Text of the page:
That simple sentence has some important points.
1. Intellectual property is not a natural right but instead a legislative grant -- a social construct.
2. Intellectual property rights are granted in order to promote progress, not primarily to secure benefits to inventors.
3. They are for a limited time.
It would be hard to argue that the 1998 Copyright Term Extension Act which protects Mickey Mouse for 95 years is justified in light of either 2 or 3 above.
Intellectual property law should face a much higher burden of proof that it serves to promote progress. Instead each modification of the laws over the years have only served to enhance the perceived natural monopoly rights of inventors.
One of the biggest challenges facing domestic policy today is funding for health care. The fastest growing portion of health care is pharmaceuticals and the high costs are primarily due to patent monopolies.
The question we must ask is whether social welfare is maximized by drug patents. I think a strong argument can be made that current drug patent laws do not. Recent laws extended the monopoly from 8 to 14 years. Why 14 years? Why not 5 years? Why not one? Can anyone justify 14 years as necessary to promote invention of new and better drugs? And have no doubt that the costs are extreme. For example Claritin was a cash cow for Schering-Plough which charged $1 a pill. Today, after patent expiration, the cost is about 3 cents.
Drug companies are among the most profitable due to their monopolies, yet they spend only a fraction on R&D. They spend double the amount on marketing an administrative expenses that they do for R&D. Most of so-called R&D is really just clinical trials. The original R&D was done in government funded labs. The GAO found that 68% of new FDA applications are not for new inventions but for "me-too" drugs, knockoffs of other company's blockbusters with enough molecular differences that they evade patent restrictions and get a new patent of their own. So patent law is actually reducing the number of new inventions.
A better way to promote drug invention would be to take the hundreds of billions spent by the government on drug benefits and spend it on government research. Clinical trials could be contracted out for a fixed fee. The resulting drugs would be free to be produced by all manufacturers competing on their production efficiencies the same as generic drug manufacturers do today.
Posted by: Joseph at April 18, 2007 06:38 PM
I'm a named inventor on more than ten software patents, and the sole inventor on one for an idea that may actually be sufficiently novel and non-obvious to deserve a patent according to those criteria.
But I agree very strongly with foo's statements above.
The patent system that has evolved in recent years does not encourage innovation. It strongly discourages it -- patents are granted on design features that "new" only because the technological infrastructure to support them did not previously exist; once the enabling infrastructure was in place, they were obvious, and many are novel only in that they use new infrastructure. Numerous patents have been granted on the use of computers to do things people had been doing for years without them.
I've seen a number of patents granted in the last few years for technical ideas that had been discussed in my workplace many years before, and were not pursued further because the needed technical infrastructure was not in place, but which no one made any move to preemptively file a patent application on exactly because they seemed so obvious.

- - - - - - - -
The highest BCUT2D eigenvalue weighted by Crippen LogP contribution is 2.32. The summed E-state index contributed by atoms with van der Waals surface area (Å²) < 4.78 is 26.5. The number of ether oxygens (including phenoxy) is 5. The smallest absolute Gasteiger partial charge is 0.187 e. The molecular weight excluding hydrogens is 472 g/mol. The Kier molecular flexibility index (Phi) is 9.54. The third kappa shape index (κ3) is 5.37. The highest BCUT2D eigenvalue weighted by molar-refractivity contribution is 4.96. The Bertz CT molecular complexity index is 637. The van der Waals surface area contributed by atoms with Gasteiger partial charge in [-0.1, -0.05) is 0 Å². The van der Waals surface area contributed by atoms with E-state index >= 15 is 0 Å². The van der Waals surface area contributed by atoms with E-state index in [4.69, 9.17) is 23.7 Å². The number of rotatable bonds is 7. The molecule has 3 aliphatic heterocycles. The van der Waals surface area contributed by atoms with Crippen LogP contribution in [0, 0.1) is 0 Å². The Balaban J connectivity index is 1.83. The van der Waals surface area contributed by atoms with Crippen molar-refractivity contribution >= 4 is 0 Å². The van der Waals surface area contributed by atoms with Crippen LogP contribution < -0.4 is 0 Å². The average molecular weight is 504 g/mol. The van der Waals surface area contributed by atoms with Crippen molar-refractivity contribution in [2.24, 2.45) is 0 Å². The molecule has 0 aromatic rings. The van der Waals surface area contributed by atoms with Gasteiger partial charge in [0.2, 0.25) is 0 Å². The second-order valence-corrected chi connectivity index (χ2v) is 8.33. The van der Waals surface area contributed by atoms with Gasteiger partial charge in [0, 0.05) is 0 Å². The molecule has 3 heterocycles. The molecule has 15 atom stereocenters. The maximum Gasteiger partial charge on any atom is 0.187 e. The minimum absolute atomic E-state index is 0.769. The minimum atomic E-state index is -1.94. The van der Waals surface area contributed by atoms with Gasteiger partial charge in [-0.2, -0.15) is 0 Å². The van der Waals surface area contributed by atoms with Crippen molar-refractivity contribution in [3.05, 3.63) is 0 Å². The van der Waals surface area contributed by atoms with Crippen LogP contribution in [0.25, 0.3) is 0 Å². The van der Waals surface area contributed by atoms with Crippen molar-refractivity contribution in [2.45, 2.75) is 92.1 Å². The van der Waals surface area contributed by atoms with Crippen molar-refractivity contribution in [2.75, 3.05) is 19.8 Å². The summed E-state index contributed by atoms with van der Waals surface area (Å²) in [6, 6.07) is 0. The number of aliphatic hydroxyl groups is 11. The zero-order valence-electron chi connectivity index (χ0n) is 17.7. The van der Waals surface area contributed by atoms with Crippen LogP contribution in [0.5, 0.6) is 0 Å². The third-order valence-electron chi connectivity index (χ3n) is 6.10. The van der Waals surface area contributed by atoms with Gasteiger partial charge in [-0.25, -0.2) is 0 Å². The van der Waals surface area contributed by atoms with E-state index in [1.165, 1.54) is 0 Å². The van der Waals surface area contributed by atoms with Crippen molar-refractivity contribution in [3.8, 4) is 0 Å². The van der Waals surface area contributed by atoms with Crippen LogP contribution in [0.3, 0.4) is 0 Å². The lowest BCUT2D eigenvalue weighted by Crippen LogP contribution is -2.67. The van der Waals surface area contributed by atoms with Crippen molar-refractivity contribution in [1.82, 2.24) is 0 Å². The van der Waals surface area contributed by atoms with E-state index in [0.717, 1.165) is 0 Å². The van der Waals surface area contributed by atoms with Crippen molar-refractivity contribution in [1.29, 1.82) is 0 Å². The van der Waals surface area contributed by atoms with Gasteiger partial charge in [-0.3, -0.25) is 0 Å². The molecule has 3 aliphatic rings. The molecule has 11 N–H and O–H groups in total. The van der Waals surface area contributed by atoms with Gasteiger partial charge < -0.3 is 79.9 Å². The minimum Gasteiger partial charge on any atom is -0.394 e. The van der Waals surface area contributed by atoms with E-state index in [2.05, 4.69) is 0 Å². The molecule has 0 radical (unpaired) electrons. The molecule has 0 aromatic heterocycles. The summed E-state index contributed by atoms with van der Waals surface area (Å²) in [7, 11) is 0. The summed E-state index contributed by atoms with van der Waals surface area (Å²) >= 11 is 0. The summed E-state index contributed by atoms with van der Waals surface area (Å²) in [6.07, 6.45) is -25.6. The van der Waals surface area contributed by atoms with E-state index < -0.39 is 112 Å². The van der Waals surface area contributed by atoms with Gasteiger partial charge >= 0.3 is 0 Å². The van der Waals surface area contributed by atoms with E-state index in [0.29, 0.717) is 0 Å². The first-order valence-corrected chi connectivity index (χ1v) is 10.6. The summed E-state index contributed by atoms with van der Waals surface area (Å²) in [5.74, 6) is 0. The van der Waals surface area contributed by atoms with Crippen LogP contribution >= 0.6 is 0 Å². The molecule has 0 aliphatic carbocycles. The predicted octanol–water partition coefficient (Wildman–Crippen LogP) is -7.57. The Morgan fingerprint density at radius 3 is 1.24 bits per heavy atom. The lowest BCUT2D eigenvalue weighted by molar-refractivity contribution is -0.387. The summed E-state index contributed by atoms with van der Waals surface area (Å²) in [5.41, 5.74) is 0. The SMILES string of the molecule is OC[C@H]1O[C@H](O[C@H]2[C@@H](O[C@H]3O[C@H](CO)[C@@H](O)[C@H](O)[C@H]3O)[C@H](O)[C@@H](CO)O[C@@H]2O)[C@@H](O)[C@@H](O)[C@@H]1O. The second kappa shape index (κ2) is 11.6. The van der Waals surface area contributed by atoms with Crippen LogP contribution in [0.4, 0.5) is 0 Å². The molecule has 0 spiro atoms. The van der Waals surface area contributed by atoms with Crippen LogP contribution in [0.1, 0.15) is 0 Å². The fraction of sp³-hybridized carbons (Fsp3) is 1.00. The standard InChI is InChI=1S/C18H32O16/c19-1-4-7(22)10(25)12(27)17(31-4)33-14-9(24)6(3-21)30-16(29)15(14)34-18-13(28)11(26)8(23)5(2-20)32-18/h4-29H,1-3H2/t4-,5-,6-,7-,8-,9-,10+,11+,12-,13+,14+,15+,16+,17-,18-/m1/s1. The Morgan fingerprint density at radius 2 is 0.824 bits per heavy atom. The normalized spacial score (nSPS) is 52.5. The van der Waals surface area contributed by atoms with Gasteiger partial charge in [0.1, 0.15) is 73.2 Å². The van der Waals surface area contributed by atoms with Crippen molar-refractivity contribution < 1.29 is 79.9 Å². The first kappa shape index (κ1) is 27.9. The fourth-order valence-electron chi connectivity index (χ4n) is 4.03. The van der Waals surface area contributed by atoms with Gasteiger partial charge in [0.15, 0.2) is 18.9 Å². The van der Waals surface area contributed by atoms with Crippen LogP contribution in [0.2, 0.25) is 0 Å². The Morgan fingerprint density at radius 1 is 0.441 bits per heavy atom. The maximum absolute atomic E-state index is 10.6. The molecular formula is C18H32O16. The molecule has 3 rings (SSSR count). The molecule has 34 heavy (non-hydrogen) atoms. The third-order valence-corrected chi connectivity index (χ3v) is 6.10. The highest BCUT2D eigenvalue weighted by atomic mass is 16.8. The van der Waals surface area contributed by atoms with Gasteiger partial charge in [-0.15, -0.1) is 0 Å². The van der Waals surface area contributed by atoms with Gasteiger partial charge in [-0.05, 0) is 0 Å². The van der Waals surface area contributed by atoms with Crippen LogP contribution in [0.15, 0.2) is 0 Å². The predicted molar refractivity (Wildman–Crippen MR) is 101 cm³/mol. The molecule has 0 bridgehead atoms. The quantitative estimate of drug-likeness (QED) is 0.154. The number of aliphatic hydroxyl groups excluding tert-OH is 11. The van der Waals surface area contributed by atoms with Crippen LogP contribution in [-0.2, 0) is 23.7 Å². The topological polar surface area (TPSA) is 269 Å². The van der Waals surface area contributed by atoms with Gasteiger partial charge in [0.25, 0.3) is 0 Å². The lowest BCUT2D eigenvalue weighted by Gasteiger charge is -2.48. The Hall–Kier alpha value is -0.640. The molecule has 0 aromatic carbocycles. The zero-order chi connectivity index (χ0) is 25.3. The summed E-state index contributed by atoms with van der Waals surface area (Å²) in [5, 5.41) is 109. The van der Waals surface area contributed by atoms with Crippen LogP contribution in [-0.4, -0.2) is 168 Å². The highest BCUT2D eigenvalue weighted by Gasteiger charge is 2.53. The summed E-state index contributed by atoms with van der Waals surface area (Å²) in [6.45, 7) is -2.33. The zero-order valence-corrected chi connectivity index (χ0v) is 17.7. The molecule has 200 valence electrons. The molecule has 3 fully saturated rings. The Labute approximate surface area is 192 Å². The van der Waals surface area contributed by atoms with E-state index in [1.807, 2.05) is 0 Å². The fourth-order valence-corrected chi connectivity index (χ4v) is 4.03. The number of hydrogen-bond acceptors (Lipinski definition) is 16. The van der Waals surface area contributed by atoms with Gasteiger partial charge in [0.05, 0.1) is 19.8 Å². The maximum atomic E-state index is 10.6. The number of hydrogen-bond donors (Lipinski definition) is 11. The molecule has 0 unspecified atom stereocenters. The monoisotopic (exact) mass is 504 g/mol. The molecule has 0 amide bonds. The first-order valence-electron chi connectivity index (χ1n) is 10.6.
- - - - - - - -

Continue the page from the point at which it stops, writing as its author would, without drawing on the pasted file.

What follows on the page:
Two aspects of the patent system that strongly discourage people from starting new businesses are that patents applications in the US are secret until a patent is granted, and that one is subject to treble damages if in litigation it can be successfully argued that you knowingly infringed. So not only is it impossible for you to know whether someone has a patent application already in progress for an idea, it's a very bad idea to even try to survey issued patents yourself -- if you can be shown to have read a patent that someone argues you infringe, even if in your opinion you believe your idea different, you're in very deep trouble if the court doesn't agree.
Posted by: jm at April 18, 2007 10:54 PM
In my 20 years of software engineering I've seen dozens of ideas that I consider "obvious" to be declared "novel" by the patent office ... but maybe I should take that as a complement ;-)
For what it's worth, I think one simple error in our current public policy is that we allow researchers operating 100% on public monies (government contracts and grants) to patent "their" innovations. I get the theory involved (first that patents can sometimes spur adoption, and second that researchers can sometimes become self-sufficient in their funding), but I think it fails in practice.
I think careful study of the patent base would show that we, the taxpayers and funders for this research, simply pay multiple times.
Posted by: odograph at April 19, 2007 07:11 AM
(Actually I suspect that some fraction of these public-funded patents lie unused, and simply introduce an extra overhead on the public research process.)
Posted by: odograph at April 19, 2007 07:14 AM
Joseph's example of Claritin is telling. It went from a dollar a pill to three cents a pill when its IP protection expired. Does anyone seriously think that it would be better to eliminate IP protection for drugs so that new drugs could only be sold for 3 cents a pill? Does anyone think that we would still see pharmaceutical companies spending the billions of dollars and years of research necessary to get new drugs approved for human use, if they could only be sold for 3 cents a pill? No, the only way things would work in that case is with a fully socialized medical research industry, with the government funding all research, studies, and with drug development guided by political considerations.